Let us be thankful. In the years You & I have been at Il Poggiolo, we’ve had our share of tragedies, the most recent of a Fire!!! Now, I say a little pray and hope for the best. How Italian! Gads.


End of the season…

and the start of a new. But, about the old one winding down now…

It was one of the hottest summers on record. During one scalding day in late July, the temp on il Poggiolo’s stone courtyard at 1:43PM showed 108F!!! Italy suffered day-time temps above 90F for 6+ consecutive weeks. NO RAIN EITHER!!! Thunder yes, water no.

My vacation renters were an interesting & friendly lot and ran the gamut of the principal European countries of the ineffectual Euro-Union: England, France, Germany, plus one family from Michigan. I hope this last group survived their Italian adventure, especially the “grandparents”. SEMI-TRUCKS FOR SUITCASES!!! Their son had programmed a change of residence every 2 days. And they practically did everything off their cellphones. Like the human digestive track, they were in Italy but outside it too.

2 different sets of adored cousins came to Italy in July to see You & me: one couple came to Codiponte and did not want to leave and the other arrived in Venice and I thought the 2 would melt & dissolve into a Venetian canal from the heat. They didn’t, thanks to judicious forays into places with AC.

You & I together or me separately hosted some terrific dinners on our aia but, sadly, NO PIZZA PARTIES!!! As the Italians say… c’e sempre domani.

Our Little Bean Man tended his bean-patch for what he described as a pessima stagione per il faggioli = poca roba. TOO DARN HOT!!! He harvested what he could. Most of the vines are now withered and curled upon the furrows of the bean-patch to fertilize next year’s attempt at a crop. Despite his own comment, Our Little Bean Man said he is mostly after the fun of it all. Good for him. At least. For 2015, the beans are kaput.

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So now for the new season, Fall/Winter, my mind is running helter-skelter with the many tasks of closing down il Poggiolo at the end of October… clean the houses, move plants, disinfect them too, shutter windows & doors, put out-door furniture in-doors and tell everyone we know… Ci vediamo nel 2016!!! Gads.

Sagra dei Pomi 2015… done deed

La Sagra dei Pomi 2015 is now History. Already this morning, a few of the more able-bodied ragazzi del villaggio have started to dismantle what all from the three-day festival. Seemed a great success…. from the Friday START to the Sunday FINISH. Lots and lots of people. And, Thank God, too!!! Everyone here worked their proverbial cullos off setting up. Food & drink mostly and the tents & decor.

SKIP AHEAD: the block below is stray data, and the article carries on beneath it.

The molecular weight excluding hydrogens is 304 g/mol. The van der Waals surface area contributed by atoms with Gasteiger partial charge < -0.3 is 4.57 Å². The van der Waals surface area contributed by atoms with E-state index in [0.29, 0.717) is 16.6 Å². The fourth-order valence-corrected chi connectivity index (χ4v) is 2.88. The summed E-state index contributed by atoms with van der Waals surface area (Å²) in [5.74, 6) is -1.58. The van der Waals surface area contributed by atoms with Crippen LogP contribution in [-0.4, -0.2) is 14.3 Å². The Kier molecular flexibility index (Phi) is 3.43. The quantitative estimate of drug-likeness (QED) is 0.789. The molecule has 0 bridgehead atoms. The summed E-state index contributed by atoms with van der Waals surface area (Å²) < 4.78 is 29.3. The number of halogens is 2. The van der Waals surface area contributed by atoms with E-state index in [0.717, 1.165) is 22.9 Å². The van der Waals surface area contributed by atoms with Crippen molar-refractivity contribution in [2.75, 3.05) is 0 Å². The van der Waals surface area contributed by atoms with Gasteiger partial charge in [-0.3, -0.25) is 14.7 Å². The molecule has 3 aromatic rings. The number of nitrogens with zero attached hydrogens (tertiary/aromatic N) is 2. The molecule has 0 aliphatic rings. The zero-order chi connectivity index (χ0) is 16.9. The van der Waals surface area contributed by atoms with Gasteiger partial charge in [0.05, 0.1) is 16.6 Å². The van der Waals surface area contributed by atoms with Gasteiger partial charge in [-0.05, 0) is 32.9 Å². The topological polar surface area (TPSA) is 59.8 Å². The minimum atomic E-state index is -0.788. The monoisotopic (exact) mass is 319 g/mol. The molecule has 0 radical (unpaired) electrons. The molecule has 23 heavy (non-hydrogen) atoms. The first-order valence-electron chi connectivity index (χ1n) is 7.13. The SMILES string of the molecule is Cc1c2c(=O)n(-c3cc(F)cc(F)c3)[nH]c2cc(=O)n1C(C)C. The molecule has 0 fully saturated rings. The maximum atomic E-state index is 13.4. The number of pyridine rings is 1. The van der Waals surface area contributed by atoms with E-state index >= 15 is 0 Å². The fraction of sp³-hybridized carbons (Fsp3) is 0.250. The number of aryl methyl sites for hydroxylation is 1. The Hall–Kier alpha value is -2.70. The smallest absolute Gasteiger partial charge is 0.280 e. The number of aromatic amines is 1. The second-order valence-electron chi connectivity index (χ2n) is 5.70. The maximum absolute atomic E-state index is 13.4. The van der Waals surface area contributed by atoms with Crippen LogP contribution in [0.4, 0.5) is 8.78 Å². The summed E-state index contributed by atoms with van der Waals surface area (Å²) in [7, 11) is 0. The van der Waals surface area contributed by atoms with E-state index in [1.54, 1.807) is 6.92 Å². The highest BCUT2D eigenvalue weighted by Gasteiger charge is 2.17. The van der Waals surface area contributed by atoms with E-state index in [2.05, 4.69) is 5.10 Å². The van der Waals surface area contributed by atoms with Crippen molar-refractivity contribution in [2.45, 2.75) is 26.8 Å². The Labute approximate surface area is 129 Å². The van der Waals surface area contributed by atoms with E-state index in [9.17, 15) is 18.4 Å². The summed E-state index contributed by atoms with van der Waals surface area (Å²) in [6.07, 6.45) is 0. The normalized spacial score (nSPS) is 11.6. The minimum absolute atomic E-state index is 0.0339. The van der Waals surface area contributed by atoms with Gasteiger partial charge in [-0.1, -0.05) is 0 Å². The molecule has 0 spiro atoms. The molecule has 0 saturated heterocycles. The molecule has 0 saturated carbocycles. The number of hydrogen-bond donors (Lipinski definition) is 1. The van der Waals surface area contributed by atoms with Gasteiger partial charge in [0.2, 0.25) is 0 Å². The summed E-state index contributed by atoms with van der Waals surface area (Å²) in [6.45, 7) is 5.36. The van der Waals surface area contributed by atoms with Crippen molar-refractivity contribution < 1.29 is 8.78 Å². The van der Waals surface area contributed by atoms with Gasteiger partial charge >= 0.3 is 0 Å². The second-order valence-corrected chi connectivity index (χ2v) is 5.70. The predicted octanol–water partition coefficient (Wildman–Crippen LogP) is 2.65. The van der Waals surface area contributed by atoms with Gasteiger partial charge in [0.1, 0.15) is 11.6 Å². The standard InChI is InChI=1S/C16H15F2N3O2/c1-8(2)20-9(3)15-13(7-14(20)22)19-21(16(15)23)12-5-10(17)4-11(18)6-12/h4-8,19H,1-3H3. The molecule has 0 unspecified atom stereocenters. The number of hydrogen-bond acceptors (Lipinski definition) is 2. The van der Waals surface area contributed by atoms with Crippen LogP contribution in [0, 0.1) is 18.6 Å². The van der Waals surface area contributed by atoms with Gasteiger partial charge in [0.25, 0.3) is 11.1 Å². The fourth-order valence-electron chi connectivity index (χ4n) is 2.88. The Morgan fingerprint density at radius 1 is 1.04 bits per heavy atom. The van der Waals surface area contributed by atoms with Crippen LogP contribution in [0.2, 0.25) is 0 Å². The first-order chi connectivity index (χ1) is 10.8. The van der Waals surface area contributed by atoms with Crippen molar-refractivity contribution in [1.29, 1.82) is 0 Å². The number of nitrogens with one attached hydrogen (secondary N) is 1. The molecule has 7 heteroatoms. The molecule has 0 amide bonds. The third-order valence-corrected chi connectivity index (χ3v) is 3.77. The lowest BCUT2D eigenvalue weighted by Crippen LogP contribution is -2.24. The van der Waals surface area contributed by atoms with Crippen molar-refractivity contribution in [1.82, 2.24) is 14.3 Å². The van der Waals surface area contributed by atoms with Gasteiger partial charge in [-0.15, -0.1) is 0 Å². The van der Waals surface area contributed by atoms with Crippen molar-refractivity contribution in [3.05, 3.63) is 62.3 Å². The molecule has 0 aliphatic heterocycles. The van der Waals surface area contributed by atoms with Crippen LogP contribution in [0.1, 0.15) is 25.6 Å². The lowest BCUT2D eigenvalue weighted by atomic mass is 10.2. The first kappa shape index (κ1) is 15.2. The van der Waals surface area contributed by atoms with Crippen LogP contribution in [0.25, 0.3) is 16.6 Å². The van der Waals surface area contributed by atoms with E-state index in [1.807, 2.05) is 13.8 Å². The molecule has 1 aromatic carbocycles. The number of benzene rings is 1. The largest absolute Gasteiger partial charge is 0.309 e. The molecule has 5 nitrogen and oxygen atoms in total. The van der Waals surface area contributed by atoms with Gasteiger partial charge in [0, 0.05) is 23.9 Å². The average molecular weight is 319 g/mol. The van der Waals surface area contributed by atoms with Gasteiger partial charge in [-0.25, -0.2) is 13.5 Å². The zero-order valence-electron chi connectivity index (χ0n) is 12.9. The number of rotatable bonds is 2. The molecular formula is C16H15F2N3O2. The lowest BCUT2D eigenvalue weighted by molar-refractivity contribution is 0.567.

Il Poggiolo was nightly illuminated with candle-lit lanterns in all the windows and the outside lights turned on. Felt proud of our small contribution. Otherwise, the village was dark. Dead. All lights & life were on full blast over at the sagra on the other side of the river.

The high point of the festival weekend was the Sunday Apple Cake Competition, the Float Parade and La Dansa delle Fanciulle. The last is an exercise in bad make-up and hair-dos. A Codiponte signora won for the best apple cake, though practically, she wins every other year. The boys dressed as can-can girls won the Float Parade… petticoats & wigs include. In the middle of the Float Parade, a woman fainted and was carried off in an ambulance. Very efficiently. Too much food & drink is suspected. But what else WAS there to do? No games, no sports, no tests of strength, beauty or intelligence. What was offered and in abundance was lifting fork to mouth with a luscious mouthful of asado meat or downing plastic cups of the local wine or domestic beer. Occasionally, you could dance or bop to the canned tunes of the moment. Not that I am complaining. I ate asado three times so good was it. And, I enjoyed touring the festivities, from the improvised piazza HQ to the frantoio… the olive press… saying Ciao! to those whom I met and knew while sipping a chilly white wine… in a plastic cup. Il pezzo di genialita’ was the Sunday evening concert given by a Lunigiana musician… Bugelli… nearly a cult figure backed with a small accompaniment of a banjo strummer and a guitar player. Hippie hair. Had Bugelli sung in English, I would have thought to be in the Tennessee mountains. Packed crowd of all ages too and right up to the Midnight hour.

Now, like all the previous years, the little community of Codiponte is thrown into the netherland between the August vacations and the return to work or school. I miss Summer already, hot though it was. Gads.

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Sagra dei Pomi… prep

Ahhh, yes… the quiet of our little community of Codiponte is currently interrupted with the constant sounds of hammers, drills, shouting in dialect, tractors running to & fro’ and other disturbances. Often the fracas persists until well after Midnight some evenings. This bites into The Dog’s Sleep Time. Can only mean the villagers are well on their to setting up what-all for the Sagra dei Pomi 2015… September 4 – 5 – 6.